Microsoft President Brad Smith was one of several tech leaders providing evidence.
Tuesday, 23 February, saw the first of a series of hearings relating to the SolarWinds cyberattack. Speaking during the three hour long hearing in front of the US Senate were representatives from Microsoft, CrowdStrike, FireEye, and SolarWinds, with one notable absence: Amazon.
The hearings also took place against the backdrop of the news that the US government is considering sanctions against the alleged perpetrator of the hack, Russia.
Microsoft President Testifies at SolarWinds Hearing
The hearing is the start of proceedings to ultimately figure out the why and wherefore of the SolarWinds cyberattack.
Speaking at the SolarWinds hearing were:
- Microsoft President Brad Smith
- FireEye CEO Kevin Mandia
- CrowdStrike President and CEO George Kurtz
- SolarWinds CEO Sudhakar Ramakrishna
The big question most Senators wanted answering concerned the origin of the attack. Microsoft President Brad Smith said that “At this stage, we’ve seen substantial evidence that points to the Russian foreign embassy, and we’ve seen no evidence that points to anyone else.”
Smith’s take on the attack was somewhat corroborated by CrowdStrike President and CEO George Kurtz, who said that although they didn’t want to name a specific suspected nation-state threat actor, the evidence “was most consistent with espionage and behaviors we’ve seen out of Russia.”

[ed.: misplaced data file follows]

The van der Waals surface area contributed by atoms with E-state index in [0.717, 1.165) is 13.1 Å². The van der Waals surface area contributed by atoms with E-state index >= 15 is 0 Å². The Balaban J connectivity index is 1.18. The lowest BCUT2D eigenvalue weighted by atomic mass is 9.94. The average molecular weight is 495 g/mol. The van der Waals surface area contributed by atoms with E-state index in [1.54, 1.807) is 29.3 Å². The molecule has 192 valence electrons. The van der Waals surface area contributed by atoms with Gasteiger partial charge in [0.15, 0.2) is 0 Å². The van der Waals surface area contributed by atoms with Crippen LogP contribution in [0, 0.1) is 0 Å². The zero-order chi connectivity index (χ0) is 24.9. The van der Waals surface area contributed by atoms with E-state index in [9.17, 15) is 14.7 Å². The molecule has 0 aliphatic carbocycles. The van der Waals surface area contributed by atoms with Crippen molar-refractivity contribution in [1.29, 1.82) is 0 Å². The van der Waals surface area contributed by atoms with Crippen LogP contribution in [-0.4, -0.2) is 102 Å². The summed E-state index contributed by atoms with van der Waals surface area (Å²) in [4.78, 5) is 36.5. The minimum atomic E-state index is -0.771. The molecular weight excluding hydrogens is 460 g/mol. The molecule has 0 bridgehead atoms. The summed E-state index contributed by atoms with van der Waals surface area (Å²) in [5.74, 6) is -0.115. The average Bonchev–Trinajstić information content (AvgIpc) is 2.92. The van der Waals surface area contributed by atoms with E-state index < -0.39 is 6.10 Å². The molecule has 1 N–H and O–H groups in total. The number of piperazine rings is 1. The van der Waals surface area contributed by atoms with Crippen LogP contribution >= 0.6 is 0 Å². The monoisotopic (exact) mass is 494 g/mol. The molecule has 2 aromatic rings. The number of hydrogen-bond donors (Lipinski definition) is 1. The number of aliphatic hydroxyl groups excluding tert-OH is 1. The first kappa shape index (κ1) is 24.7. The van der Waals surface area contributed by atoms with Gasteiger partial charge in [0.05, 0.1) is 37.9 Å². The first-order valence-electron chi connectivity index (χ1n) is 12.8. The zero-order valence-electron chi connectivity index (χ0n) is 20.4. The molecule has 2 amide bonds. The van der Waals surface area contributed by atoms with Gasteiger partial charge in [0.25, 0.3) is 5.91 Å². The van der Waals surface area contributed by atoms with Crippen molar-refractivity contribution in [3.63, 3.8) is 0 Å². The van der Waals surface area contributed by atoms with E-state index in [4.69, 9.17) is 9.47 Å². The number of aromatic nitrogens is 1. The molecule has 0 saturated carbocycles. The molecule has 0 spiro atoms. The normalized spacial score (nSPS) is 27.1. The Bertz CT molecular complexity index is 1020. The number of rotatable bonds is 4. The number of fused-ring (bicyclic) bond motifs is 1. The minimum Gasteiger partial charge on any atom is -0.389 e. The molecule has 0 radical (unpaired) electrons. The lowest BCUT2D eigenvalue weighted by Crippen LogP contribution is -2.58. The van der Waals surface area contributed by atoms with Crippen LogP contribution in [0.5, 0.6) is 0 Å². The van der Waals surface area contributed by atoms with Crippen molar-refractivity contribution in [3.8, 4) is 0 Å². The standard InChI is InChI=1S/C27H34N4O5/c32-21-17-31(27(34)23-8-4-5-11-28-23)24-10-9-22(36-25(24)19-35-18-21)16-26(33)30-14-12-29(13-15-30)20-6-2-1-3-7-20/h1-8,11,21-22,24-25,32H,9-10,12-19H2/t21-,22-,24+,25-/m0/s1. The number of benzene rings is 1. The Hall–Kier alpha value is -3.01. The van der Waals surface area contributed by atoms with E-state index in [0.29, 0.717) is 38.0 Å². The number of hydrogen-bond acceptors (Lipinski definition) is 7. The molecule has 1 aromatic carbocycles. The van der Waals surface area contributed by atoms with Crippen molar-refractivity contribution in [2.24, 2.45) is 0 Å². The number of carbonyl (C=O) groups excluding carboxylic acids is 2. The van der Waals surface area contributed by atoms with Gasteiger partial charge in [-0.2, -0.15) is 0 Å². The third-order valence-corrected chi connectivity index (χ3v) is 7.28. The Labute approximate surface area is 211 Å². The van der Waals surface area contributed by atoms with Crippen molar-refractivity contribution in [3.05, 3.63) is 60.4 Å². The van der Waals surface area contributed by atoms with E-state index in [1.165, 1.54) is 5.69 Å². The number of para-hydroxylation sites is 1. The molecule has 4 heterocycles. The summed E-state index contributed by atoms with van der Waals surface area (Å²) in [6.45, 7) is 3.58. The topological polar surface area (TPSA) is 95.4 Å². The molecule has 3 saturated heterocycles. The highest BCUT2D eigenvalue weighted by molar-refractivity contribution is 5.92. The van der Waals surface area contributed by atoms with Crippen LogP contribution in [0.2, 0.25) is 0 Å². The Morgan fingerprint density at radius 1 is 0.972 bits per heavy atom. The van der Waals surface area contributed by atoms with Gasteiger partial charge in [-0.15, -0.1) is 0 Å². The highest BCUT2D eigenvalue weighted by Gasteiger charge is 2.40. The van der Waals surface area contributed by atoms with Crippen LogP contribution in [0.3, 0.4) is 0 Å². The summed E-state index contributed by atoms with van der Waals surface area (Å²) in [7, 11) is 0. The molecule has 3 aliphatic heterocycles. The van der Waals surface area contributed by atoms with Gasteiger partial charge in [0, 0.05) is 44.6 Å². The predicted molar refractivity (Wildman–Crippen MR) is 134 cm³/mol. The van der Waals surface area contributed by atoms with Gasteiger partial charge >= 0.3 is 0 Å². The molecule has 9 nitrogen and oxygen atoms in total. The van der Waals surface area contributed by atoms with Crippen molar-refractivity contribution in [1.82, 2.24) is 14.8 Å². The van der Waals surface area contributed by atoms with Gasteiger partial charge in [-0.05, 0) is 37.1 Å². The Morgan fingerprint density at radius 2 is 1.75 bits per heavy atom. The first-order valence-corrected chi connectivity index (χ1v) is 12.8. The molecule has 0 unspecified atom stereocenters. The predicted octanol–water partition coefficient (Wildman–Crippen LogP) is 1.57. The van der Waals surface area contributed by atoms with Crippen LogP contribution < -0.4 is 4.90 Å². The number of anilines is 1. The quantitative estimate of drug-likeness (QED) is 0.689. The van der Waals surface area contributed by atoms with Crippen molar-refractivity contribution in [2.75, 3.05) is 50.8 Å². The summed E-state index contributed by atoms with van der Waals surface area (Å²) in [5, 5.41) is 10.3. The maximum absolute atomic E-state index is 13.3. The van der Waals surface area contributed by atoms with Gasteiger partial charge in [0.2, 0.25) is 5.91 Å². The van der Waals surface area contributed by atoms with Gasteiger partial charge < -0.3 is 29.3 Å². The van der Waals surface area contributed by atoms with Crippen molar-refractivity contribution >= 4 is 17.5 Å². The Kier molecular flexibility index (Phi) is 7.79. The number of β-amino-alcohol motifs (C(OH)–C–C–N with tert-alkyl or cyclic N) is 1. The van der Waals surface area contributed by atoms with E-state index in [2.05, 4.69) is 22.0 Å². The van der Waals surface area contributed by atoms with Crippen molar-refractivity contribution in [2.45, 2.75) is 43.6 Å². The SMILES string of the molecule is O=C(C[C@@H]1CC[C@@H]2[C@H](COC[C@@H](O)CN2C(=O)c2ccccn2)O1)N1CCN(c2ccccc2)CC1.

Smith refers to Microsoft’s estimation that 1000 engineers worked on SUNBURST — adds they were 1000 “very skilled” engineers.
— Joe Uchill (@JoeUchill) February 23, 2021
Brad Smith also noted that Microsoft doesn’t think the SolarWinds attack is finished. SolarWinds was a supply-chain hack, which compromises a third-party vendor in the supply chain to gain access to the primary target. Worryingly, Smith warned that Microsoft is “Continuing to investigate as we do not believe all supply chain vectors have yet been discovered or made public.”
The true extent of the attack may take much longer to emerge as companies are not required to reveal they were victims of such an attack. In that, Brad Smith also said that “It’s imperative for the nation that we encourage and sometimes even require better information-sharing about cyberattacks.”
White House Considering Sanctions Against Russian Government
Particularly of note were comments from White House press secretary Jen Psaki, who confirmed that the wider intelligence community is working to “fine-tune the attribution” of the SolarWinds attack to Russia and that the attribution was “weeks, not months” away from confirmation.
With an estimated 18,000 agencies, companies, and organizations directly affected by SolarWinds, it is no wonder the Biden administration is considering sanctions against the Russian government.
But while the US government is considering sanctions against the alleged attacker, US officials have made it clear that nothing will happen until that attribution is confirmed. As the SolarWinds attack was such a shock, having remained out of sight for over nine months, there is a feeling that waiting just a little longer to ensure accuracy is worthwhile.
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